You’ve probably heard that we Americans gain around 5 to 7 pounds around the holidays. With a pound being equal to 3,500 calories, that’s the equivalent of eating 17,500 and 24,500 extra calories between Turkey Day and Christmas! Seems hard to believe, doesn’t it? Now, I don’t know if people actually gain THAT much (more recent studies suggest that we only gain a pound or two) but if you want to avoid any extra poundage, Bea Boomer has a few suggestions:

  • Do NOT eat cookie dough while making those holiday goodies.
  • DO jog in place while watching “Christmas Vacation” or Bea’s persona favorite, “Elf.” (When Buddy is doing his dance in the mail room, why not join him in your living room?)
  • Do  avoid the four food groups favored by the North Pole elves: candy, candy canes, candy corns and syrup.

Looking for more practical options?

  • Sign up at a fitness center. There’s a Planet Fitness on many a corner, and it’s cheap! Then actually get up off the couch, go to the gym and work out.
  • Can’t afford a gym due to crazy holiday spending? When it’s mild out, take the dog for a walk or go for a jog with a friend. Do cardio workouts in front of your television; there are plenty of fitness DVDs available at Amazon.com. Do some strength training to speed up your metabolism.
  • Fill your fridge with healthy fruits and veggies, cut up and ready to eat.  Add more fiber to your diet by eating whole wheat cereals or oatmeal.  Switch from white bread to whole wheat. Ditto with pastas.
  • Drink lots of good old water to stay hydrated and ward off hunger pangs. Cold water may boost our metabolism.
  • Avoid drinking your calories: limit your intake of alcoholic drinks, eggnog and soda.
  • Finally, don’t go to a holiday party hungry. Eat a healthy breakfast and lunch to avoid eating too many of those yummy goodies at the Christmas buffet.

Here’s the bottom line: If you want to avoid looking like Santa Claus, you’ve got to take action! In fact, the Big Guy himself just may want to think about trying some of these tips. Those Christmas cookies he munches on all night are probably a nightmare for those reindeer, on that trip back to the North Pole!

 

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Bea’s Wellness Beat – Running

Bea is starting a new feature, beginning today, and every upcoming Thursday.  She calls it “Bea’s Wellness Beat.”

She’ll pick a random health, wellness, or fitness topic, and provide readers with a few tidbits relating to that topic:

  • Quotation of the week
  • Photo of the week
  • Key points about the topic
  • Inspirational/informational links about the topic
  • Along with anything else she can think of, for your reading enjoyment.

Bea would LOVE to have ideas from readers about what topics you would be interested in learning/reading about at Bea’s Wellness Beat.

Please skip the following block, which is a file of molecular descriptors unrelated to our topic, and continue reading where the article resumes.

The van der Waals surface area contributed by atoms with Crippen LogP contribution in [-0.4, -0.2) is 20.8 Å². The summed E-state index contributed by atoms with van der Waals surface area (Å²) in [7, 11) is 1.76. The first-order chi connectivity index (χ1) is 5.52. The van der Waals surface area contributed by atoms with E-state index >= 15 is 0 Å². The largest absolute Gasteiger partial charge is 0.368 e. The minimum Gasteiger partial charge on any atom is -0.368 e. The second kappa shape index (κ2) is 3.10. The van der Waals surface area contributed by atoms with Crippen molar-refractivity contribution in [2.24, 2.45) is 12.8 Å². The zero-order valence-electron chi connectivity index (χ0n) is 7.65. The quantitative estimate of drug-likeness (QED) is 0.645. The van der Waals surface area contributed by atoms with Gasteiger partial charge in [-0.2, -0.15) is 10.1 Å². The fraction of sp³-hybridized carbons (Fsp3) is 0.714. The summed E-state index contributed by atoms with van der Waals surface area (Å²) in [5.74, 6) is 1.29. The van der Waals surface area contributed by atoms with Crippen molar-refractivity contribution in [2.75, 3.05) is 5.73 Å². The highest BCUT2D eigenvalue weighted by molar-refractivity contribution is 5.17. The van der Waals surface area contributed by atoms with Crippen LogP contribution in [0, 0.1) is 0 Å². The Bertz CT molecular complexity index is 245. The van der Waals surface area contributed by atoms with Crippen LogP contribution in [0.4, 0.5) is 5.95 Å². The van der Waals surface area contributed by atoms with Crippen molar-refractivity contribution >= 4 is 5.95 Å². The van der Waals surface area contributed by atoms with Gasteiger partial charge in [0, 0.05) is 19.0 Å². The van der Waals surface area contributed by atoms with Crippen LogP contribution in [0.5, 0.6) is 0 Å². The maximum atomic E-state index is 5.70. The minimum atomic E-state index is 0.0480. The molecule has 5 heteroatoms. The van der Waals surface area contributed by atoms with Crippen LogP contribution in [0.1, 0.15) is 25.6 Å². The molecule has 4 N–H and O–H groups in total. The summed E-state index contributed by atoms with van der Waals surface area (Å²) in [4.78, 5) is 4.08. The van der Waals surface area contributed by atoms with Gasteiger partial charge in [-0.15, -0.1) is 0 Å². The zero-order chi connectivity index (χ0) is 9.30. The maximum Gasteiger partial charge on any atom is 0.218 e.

Today’s topic:  Running! 

Quote for the week:  The miracle isn’t that I finished. The miracle is that I had the courage to start.”  (John Bingham, No Need for Speed: A Beginner’s Guide to the Joy of Running.

Bea completed her first 5K in 2013.  Here she is, pre-run, in the morning hours of April 27, 2013, at the Mount Clemens, Michigan, Let’s Move, Festival of Races. 

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One 5K (3.1 miles) and she was hooked on running!  Bea’s been a walker for many years, and never thought she’d take that leap into running.  Now she’s glad she did!

Things she loves:  Being out in the fresh air, building up her endurance, relieving stress and boosting her mood.  She even loves the sweating part.  Her Ipod Nano is her “running buddy,” and keeps her motivated.

Benefits of running include:

  • Weight loss – if you’re trying to lose weight, combining a healthy diet with cardiovascular exercise such as running is a great way to succeed. You burn more calories running than you would with brisk walking or bicycling.
  • Running helps include lower blood pressure, cholesterol levels,  and increased lung capacity and cardiovascular endurance. You can read more about the health benefits of running at this article: Health Benefits of Running.
  • Running also gives you a sense of self-esteem, confidence, and when those endorphins are released, you feel great!

Of course, one thing Bea doesn’t want to do is injure herself while running – she’s pushing 57 years old, and an injury might turn out to be a lengthy setback to her fitness program!  To avoid injuries:

  • Buy good running shoes – specifically made for running!
  • Warm up with a walk before starting your run; and do stretches after your run.
  • Include different fitness options besides running into your exercise routine; cross training helps you work different muscles and keeps your body challenged.
  • This Runner’s World article provides some more injury prevention tips.

Inspirational links:

Looking for a Running Club? 

Michigan Running Clubs

Twisted Blister Running Club (Manistee Michigan)  Find on Facebook: https://www.facebook.com/twistedblisterrunningclub?ref=br_tf

Looking for running events?

Check out the Active website.

I hope you enjoyed this week’s Wellness Beat!  Remember, Bea is always looking for new ideas/topics to write about.  Have a suggestion?  Add it to the comments section, or send Bea an email:  beaboomer@gmail.com

 

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Stay Fit This Winter!

I don’t know about you, but when winter starts sneaking up on me, and the sky starts darkening just about the time I’m leaving work, well,
I just want to go home, get my pj’s on and cozy up underneath a blanket.  In other words, hibernating like a big old bear sounds pretty good to old Bea!  And that cold, cold winter wind makes me want to gather up comfort foods and fill my belly with ‘em.

 

Wake up, sleepyhead!

Truth is, though, I know I can’t let the siren call of hibernation woo me.  I don’t want to wake up from a long winter’s nap, only to find I’ve somehow gained five (or more) pounds and that I have a serious lack of motivation to rev up my exercise habits for spring.

If you have the same concerns I do, here are some options to keep you motivated to maintain your fitness levels this winter, and avoid that
holiday weight gain, compliments of the American Council of Exercise (ACE) website.

A few ideas I would add to ACE’s list:

  • On those days when it’s not too bitterly cold, take a brisk walk outside.  If you have a dog, bring him or her along for some company. Or if you can drag your spouse or significant other off the couch, drag him or her along!